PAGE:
Your divorce is final and you are ready to devote time, attention and energy in another direction. Certainly you deserve the opportunity to clear your table of divorce papers and empty your mind of legal words (and bills). It is almost that time….but take a minute to stop – are you delaying or ignoring important decisions and steps that can have lasting effects on your new future? You might want to make a note of these key considerations:
If you are receiving alimony – or as we call it in Texas, spousal support, this is considered taxable income to you. Similar to consulting work paid to you as 1099 income, no federal or state income taxes are withheld from the alimony you are receiving. Waiting to consider this until the annual tax bill comes due might leave you with a big surprise and not a happy one – taxes owed. Work with an accountant to estimate your tax bill before the income is all spent so you are prepared to pay if necessary. Surprises that hit your cash flow are not fun.
Yes, this is another legal area that needs attention and I know you had hoped to be finished with attorneys for a while. Just not yet. It is important to have new documents drafted naming those you want to care for you and your affairs if something happens to you. Important documents include will, power of attorney, healthcare power of attorney, HIPPA document, living will/healthcare directive. It is best to do this sooner rather than later as you can never plan when an accident or unexpected tragedy might occur.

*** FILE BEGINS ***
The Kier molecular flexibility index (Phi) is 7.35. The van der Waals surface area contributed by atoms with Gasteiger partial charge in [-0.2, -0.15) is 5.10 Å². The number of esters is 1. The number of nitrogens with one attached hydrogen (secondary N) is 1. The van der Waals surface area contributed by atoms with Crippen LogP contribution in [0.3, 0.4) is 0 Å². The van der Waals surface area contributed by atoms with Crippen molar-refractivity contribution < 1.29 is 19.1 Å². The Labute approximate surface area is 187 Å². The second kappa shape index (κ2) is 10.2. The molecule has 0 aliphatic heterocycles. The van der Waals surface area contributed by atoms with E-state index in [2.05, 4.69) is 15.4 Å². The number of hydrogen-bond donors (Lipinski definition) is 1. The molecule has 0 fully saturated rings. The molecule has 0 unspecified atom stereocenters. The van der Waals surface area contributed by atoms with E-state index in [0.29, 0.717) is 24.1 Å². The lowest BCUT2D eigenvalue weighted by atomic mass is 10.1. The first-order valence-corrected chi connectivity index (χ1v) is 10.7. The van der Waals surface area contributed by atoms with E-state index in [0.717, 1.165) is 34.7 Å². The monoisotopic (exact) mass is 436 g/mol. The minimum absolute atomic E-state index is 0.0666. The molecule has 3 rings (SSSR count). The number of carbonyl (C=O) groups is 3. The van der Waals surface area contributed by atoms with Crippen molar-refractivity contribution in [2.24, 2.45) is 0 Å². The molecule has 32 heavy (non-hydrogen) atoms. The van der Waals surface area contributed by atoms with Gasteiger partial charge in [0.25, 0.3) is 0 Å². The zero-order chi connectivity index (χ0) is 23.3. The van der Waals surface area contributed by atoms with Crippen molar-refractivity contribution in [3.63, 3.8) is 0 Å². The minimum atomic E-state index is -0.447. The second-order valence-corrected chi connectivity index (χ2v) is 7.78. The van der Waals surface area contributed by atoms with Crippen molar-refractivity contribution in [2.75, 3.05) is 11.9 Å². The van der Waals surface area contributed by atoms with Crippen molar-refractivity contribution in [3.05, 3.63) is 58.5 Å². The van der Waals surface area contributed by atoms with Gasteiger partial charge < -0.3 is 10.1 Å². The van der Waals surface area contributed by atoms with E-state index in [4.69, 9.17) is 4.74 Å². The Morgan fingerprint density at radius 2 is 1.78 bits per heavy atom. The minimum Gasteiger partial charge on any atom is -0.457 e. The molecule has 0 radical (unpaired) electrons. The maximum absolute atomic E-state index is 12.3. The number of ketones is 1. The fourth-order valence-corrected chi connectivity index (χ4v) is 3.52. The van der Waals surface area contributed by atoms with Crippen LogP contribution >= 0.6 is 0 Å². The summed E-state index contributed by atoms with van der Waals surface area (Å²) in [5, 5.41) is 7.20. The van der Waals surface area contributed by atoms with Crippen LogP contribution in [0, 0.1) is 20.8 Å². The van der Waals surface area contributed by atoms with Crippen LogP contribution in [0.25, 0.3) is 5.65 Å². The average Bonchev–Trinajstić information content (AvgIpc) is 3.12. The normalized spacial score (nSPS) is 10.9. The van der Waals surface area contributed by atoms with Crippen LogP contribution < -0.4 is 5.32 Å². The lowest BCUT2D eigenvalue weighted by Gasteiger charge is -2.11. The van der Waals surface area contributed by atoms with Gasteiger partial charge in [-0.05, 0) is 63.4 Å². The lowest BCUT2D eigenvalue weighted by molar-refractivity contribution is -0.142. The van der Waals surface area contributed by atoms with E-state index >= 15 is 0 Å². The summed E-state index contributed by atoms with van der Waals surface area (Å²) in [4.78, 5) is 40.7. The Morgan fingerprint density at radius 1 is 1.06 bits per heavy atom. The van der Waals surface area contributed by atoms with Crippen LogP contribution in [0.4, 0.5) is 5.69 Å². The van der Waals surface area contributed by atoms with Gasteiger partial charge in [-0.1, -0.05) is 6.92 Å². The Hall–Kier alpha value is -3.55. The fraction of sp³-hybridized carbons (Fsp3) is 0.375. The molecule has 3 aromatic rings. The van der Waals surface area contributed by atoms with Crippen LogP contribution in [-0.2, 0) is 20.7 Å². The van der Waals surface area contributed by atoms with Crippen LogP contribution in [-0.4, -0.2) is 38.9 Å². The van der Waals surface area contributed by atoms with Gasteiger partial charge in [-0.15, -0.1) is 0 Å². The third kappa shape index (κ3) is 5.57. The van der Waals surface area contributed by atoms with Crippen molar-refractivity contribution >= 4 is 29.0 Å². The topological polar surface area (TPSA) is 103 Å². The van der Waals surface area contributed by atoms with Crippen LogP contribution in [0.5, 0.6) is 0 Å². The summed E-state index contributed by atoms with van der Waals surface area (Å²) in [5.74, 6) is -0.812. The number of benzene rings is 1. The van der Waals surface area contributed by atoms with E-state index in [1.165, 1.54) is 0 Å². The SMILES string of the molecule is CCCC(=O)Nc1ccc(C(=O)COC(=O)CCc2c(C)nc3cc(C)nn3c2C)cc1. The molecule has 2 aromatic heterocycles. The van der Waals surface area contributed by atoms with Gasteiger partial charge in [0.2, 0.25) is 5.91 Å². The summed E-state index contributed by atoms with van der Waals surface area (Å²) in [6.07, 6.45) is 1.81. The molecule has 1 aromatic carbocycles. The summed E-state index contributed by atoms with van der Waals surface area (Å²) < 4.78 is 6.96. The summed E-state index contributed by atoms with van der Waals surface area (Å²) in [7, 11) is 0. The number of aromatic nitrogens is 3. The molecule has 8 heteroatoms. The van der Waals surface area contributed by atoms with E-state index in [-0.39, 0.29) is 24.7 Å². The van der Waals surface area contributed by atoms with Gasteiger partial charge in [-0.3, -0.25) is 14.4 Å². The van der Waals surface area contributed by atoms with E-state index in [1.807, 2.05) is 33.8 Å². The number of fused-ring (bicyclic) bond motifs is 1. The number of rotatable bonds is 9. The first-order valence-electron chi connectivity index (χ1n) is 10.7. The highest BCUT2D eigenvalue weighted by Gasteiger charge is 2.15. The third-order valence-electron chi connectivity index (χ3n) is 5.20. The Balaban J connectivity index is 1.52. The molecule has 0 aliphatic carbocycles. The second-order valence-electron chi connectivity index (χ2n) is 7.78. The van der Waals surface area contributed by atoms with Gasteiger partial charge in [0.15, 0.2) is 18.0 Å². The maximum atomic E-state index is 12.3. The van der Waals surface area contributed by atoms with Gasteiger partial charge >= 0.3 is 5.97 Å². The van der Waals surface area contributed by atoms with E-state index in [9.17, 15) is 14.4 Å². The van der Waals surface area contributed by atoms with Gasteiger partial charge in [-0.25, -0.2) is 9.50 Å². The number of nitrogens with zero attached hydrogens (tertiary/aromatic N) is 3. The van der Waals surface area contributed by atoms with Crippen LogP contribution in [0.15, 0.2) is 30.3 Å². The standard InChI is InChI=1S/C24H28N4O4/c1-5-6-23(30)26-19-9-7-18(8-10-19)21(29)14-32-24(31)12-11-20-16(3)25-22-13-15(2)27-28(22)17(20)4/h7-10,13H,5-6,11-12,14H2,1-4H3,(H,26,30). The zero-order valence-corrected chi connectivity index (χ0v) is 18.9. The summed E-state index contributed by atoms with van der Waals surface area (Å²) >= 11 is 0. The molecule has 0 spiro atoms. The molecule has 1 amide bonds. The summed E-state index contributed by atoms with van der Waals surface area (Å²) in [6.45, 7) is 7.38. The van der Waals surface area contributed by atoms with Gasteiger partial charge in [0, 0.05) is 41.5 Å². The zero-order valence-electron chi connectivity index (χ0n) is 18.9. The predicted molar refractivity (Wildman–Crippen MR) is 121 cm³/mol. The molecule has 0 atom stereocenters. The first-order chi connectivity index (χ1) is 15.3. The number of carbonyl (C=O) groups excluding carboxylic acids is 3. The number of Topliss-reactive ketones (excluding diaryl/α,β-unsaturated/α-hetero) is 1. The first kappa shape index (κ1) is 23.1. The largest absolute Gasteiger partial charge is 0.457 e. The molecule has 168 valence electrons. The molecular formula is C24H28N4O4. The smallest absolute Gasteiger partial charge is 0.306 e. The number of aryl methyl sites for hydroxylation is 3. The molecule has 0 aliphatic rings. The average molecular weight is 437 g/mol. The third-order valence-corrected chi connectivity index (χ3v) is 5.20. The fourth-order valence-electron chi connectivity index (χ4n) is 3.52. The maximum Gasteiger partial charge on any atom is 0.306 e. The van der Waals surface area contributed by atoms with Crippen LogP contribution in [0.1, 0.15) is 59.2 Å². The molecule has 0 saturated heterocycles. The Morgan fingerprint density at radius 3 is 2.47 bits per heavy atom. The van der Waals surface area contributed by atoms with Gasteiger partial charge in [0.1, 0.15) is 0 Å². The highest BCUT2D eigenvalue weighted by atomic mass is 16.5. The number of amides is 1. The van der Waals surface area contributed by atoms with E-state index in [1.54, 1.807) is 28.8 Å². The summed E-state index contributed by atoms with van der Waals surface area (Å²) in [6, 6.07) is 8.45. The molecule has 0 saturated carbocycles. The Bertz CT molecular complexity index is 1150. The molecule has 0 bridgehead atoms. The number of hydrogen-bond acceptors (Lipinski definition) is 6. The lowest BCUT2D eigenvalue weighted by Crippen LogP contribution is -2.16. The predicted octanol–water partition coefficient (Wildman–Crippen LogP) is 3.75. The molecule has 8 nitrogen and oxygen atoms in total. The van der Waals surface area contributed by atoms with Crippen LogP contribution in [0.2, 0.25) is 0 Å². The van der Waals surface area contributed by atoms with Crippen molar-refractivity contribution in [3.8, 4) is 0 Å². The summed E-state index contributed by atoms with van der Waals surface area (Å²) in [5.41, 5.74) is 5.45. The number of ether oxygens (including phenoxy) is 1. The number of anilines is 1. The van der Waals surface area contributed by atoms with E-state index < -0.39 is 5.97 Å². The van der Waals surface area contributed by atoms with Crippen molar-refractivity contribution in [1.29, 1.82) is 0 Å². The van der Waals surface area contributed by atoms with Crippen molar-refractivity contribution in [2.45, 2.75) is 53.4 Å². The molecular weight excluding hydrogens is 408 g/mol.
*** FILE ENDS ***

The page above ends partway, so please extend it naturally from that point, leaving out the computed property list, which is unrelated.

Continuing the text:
Review and Change Beneficiary Designations
Life insurance, IRAs and Roth IRAs, 401(k) accounts – these all pass by beneficiary designation. Although many states have statutes in place that can protect an insurance policy owner by presuming the beneficiary would have been revoked by virtue of the divorce, it is best to make beneficiary decisions and changes intentionally.
Yes, there is a lot of it! There will be a time, years from now, when you will be asked to provide a copy of your divorce decree. And yes, you may event forget the date and have to refer to the decree yourself. Make a file of all your legal documents including the final decree and any QDROs that were filed. Keep copies of account statements and tax returns so that when your head clears and you wonder what you did with everything, you can find it! Organizing now will be a present to your future self!
This is a brief outline of some of the important steps I take my clients through during our post-divorce transition planning. I am here to help if you need guidance or have questions.